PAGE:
Ukraine, Russia and the sanctions: ‘the good, the bad and the ugly’

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Ukraine, Russia and the EU sanctions. Image via Debate 21. Elcano Blog

Ukraine, Russia and the EU sanctions. Image via Debate21.

Next July the European Union will decide whether it renews its economic sanctions against Russia. The sanctions are linked to the fulfilment of the Minsk II agreement, which contemplates a ceasefire and the introduction by the Ukrainian government of a parcel of constitutional reform measures designed to guarantee the autonomy and protection of the Donetsk and Luhansk oblasts. According to Minsk II, the deadline for the so-called reforms was 31 December 2015 although, due to the treaty’s slow progress, the EU decided to extend sanctions until July 2016 –coinciding with the end of the retaliatory year-long sanctions imposed by Russia– and thus indirectly blame Russia for the deadline failure. However, since then, much has changed in Russia and little in Ukraine to justify such a policy.

Russia has gone from being a resurrected Cold War enemy to being a key partner in the resolution of the Syrian conflict. Furthermore, its economic power in the energy sector and as an importer is weighing too heavily on its most important European trade partners, such as Hungary and Italy, who have already publicly positioned themselves against further economic sanctions. Any opposition from within the European Council would halt the renewal of sanctions, since the unanimity of the EU’s 28 member states is required for approval. Russia is well aware of this and has actively encouraged the reticence of the most affected states and fostered doubts among the undecided. It has demanded that Ukraine respects the order of the agreement and thus progresses towards a political solution of the conflict as a condition for the withdrawal of Russian military support in Donbass. Ukraine, beyond the problems caused by its faltering compliance with the ceasefire conditions, is and has been a state overwhelmed by corruption, with a fragile institutional framework and unable to implement the measures required by Minsk II given the parliamentary opposition to facilitating devolution for Donetsk and Luhank and to holding local elections. However, Ukraine’s recent history suggests that the problems faced by the national government in implementing the necessary reforms are far from being an exception caused by the presence of armed conflict.

Part of the opposition to the renewal of sanctions rests on the economic effort they require and the difficulty in maintaining their effectiveness given that, with time, importers and exporters have sought alternative products and markets. The impact of the sanctions against Russia and of the Russian sanctions imposed in response is difficult to quantify as it overlapped in Russia with a depreciation of the Ruble, a decrease in oil prices and a GDP shrinkage of 3.7% in 2015. Nevertheless, the European Commission places the global effect of sanctions at -0.4% of the EU’s GDP in 2015 –a loss of €50 billion–. The effect is not uniform throughout countries or sectors (transport machinery sales fell 12% in France but 42% in Italy), which further hinders the possibility of a unanimous agreement. Overall, there is a lack of consensus for sanctions that, should they even be renewed, would undoubtedly have a slighter impact.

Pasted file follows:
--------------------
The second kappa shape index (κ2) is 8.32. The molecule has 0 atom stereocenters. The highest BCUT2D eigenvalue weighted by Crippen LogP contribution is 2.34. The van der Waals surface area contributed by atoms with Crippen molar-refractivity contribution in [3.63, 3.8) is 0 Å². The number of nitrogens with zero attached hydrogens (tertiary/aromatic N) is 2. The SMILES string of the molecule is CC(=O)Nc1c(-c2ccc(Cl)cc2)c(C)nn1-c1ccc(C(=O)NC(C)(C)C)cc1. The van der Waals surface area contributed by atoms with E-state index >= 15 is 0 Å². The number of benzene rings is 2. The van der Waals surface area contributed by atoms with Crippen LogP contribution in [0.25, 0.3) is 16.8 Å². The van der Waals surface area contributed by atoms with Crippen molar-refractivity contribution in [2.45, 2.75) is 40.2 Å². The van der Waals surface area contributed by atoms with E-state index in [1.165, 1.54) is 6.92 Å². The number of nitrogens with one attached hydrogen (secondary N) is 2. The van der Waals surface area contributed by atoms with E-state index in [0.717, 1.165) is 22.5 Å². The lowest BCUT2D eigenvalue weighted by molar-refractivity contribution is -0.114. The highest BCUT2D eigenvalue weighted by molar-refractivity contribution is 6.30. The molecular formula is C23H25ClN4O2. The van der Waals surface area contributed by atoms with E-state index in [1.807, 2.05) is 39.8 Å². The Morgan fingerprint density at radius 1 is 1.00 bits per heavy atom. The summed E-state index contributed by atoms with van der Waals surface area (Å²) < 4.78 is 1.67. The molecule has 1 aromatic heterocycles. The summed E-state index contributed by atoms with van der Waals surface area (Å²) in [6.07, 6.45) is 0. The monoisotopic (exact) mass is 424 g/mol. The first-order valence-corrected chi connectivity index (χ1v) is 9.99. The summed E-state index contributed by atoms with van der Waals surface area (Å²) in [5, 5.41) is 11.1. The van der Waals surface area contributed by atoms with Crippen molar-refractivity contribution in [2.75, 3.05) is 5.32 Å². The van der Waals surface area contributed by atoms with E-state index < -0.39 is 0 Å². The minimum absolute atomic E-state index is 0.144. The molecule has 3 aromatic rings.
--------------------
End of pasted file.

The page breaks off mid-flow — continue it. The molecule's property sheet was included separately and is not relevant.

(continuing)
The doubts regarding Ukraine’s reform efforts and its adherence to Minsk II are based on the country’s endemic instability, which suggests that Kiev will be unable to approve the necessary laws before July. When it comes to corruption, Ukraine is ranked 130th out of 168 (according to Transparency International) and, in proof, the Minister of Economy, Aivaras Abromavičius, resigned in February, citing corruption and the lack of support from the Petro Poroshenko administration in countering it. The political crisis culminated in a failed no-confidence vote against Prime Minister Arseni Yatsenyuk. Such tensions are common in Ukraine: in addition to corruption, an issue to take into account is the absence of an independent judiciary and, more importantly, the existence of a weak parliament that is unable to provide checks and balances against the President’s disproportionate executive power. The fragility of the legislative branch, which blocked the proposed reform bills, derives from the numerous and incoherent coalitions formed by political parties that correspond more to cults of personality than any ideological stances. All these factors have made Ukraine an explosive political arena, dominated over the past 15 years by the same political actors and with little prospects of reform in the near future.

The end seems in sight for the economic sanctions against Russia. The lack of unanimity among the EU’s 28 member states shows that, for some European countries Russia is too important, while for others, as shown by the recent Dutch referendum, Ukraine is not a reliable EU partner –placing doubts on the reasoning behind linking Russian sanctions to the fulfilment of Minsk II–. For the EU, it seems to be the case that Russia is no longer that bad and that Ukraine is not that good, while renewing sanctions in July would simply be ugly.

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